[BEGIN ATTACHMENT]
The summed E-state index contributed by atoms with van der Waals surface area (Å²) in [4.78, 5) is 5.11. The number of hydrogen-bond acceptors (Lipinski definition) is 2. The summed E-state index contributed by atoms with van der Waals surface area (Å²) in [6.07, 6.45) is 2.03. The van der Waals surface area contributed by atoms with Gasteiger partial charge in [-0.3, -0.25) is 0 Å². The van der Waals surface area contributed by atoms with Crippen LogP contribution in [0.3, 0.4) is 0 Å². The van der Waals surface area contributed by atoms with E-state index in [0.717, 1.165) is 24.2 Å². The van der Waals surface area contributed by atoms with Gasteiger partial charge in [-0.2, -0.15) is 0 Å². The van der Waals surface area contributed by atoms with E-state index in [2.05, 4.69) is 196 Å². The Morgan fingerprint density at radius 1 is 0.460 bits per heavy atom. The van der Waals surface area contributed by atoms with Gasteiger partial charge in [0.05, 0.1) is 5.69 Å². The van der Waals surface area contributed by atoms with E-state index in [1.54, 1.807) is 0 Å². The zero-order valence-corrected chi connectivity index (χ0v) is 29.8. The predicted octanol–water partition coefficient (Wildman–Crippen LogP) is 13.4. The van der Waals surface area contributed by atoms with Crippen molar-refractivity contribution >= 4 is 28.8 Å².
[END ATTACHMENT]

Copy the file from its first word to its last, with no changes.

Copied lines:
The summed E-state index contributed by atoms with van der Waals surface area (Å²) in [4.78, 5) is 5.11. The number of hydrogen-bond acceptors (Lipinski definition) is 2. The summed E-state index contributed by atoms with van der Waals surface area (Å²) in [6.07, 6.45) is 2.03. The van der Waals surface area contributed by atoms with Gasteiger partial charge in [-0.3, -0.25) is 0 Å². The van der Waals surface area contributed by atoms with Crippen LogP contribution in [0.3, 0.4) is 0 Å². The van der Waals surface area contributed by atoms with E-state index in [0.717, 1.165) is 24.2 Å². The van der Waals surface area contributed by atoms with Gasteiger partial charge in [-0.2, -0.15) is 0 Å². The van der Waals surface area contributed by atoms with E-state index in [2.05, 4.69) is 196 Å². The Morgan fingerprint density at radius 1 is 0.460 bits per heavy atom. The van der Waals surface area contributed by atoms with Gasteiger partial charge in [0.05, 0.1) is 5.69 Å². The van der Waals surface area contributed by atoms with E-state index in [1.54, 1.807) is 0 Å². The zero-order valence-corrected chi connectivity index (χ0v) is 29.8. The predicted octanol–water partition coefficient (Wildman–Crippen LogP) is 13.4. The van der Waals surface area contributed by atoms with Crippen molar-refractivity contribution >= 4 is 28.8 Å².